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Planes: Fire & Rescue soars in an Atmos mix at Disney Digital Studios
Planes: Fire & Rescue, which opens in theatres on July 18, is the latest installment in the Planes story. In the 2013 feature – Planes, audiences were introduced to Dusty Crophopper, the spunky plane that conquers his fear of heights by competing in an around-the-world aerial race. In Planes: Fire & Rescue, Dusty enters the world of aerial firefighting, with veteran fire and rescue helicopter Blade Ranger and The Smokejumpers, a team of all-terrain vehicles.
“The heart and scope of the movie is pretty big,” says Brent Hall, DisneyToon Studios director of post production. “Production has been going on for about two years.”
From the beginning, Digital Disney Studios’ creative sound department began conversations about how the newly added Atmos mixing capabilities could enhance a film’s storytelling. Dolby Atmos supports up to 128 discrete audio tracks and up to 64 unique speaker feeds in the front, surround and ceiling. Each loudspeaker can get its own feed, enabling precise panning of select sounds and creating a never-before-heard level of audio immersion. “Atmos is a 3D sonic immersive sound experience,” says David Fluhr, who is the dialog and music re-recording mixer, along with sound effects re-recording mixer Dean Zupancic on Planes: Fire & Rescue. “We can bring sounds off the screen and immerse an audience, not just in a wall of sound, but we can place objects in individual locations around the room. We can also blanket areas of the theatre in sound. We have more options than we’ve ever had before.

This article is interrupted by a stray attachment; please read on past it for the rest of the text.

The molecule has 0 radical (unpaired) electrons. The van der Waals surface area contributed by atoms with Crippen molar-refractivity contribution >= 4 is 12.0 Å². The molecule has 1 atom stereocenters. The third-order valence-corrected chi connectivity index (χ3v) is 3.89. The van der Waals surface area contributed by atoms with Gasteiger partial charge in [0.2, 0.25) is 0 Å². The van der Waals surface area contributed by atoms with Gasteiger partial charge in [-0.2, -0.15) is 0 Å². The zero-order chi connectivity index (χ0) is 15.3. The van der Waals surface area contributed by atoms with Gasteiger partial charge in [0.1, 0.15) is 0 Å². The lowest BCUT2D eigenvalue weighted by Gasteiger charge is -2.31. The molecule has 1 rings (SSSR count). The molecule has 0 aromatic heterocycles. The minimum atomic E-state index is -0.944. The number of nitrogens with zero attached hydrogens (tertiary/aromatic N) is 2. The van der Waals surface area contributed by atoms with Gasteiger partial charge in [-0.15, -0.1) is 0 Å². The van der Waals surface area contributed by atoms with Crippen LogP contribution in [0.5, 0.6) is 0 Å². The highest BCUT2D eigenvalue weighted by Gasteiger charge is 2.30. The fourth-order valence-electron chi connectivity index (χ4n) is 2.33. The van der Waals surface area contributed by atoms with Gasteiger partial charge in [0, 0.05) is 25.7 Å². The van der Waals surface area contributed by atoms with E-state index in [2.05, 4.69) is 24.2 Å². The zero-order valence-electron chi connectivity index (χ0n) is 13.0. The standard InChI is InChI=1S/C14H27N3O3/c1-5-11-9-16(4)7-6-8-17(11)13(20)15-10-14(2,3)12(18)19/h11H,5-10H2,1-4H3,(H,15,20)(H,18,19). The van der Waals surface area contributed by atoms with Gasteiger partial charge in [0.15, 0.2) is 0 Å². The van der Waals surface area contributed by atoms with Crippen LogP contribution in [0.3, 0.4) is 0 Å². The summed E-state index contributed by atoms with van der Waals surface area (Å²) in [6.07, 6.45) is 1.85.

“Dolby Atmos is an important upgrade to the theatrical sound experience that we haven’t seen for 30 to 35 years, especially in the surround or immersive part of the auditorium,” adds Brian Saunders, VP, Sound Services at Disney Digital Studios. “Atmos allows us to place sound 360 degrees around the circumference of the auditorium as well as overhead. It’s a new tool in our creative palette.”
Since planes and all-terrain vehicles are the main characters, Saunders and the Sound Services team knew that early collaboration with storytellers would be fruitful. “The sound department went to DisneyToon Studios on the original 2013 Planes feature when Atmos was very new, and suggested to the filmmakers that their show lent itself perfectly to the format. DisneyToon Studios moved forward with Atmos on Fire and Rescue because of the success of it on Planes and John Lasseter’s enthusiasm for the format.” Saunders says. “Atmos offers a lot of possibilities and we’re really excited about it.”
Hall notes how important the audio is in Planes: Fire & Rescue. “This movie has probably the biggest sound design I’ve ever worked on,” he says, noting that sound designer Todd Toon began in January 2014, and recorded numerous authentic aircraft and vehicle sounds specifically for the sound design of this film. “In a movie with human characters, everyone can pretty much sound the same when they move, versus an animated film like ours where the characters are all specific vehicles with specific sounds.” Hall continues, “In Fire and Rescue, each vehicle – and there’s a good dozen of them – has its own unique sound that we made sure was accurate.”
“Having this level of realism in the sound design is important to our filmmakers. It’s definitely important to [executive producer] John Lasseter,” says Hall. “To John, it’s important that when you tell the story that everything is sonically authentic.” Read more>>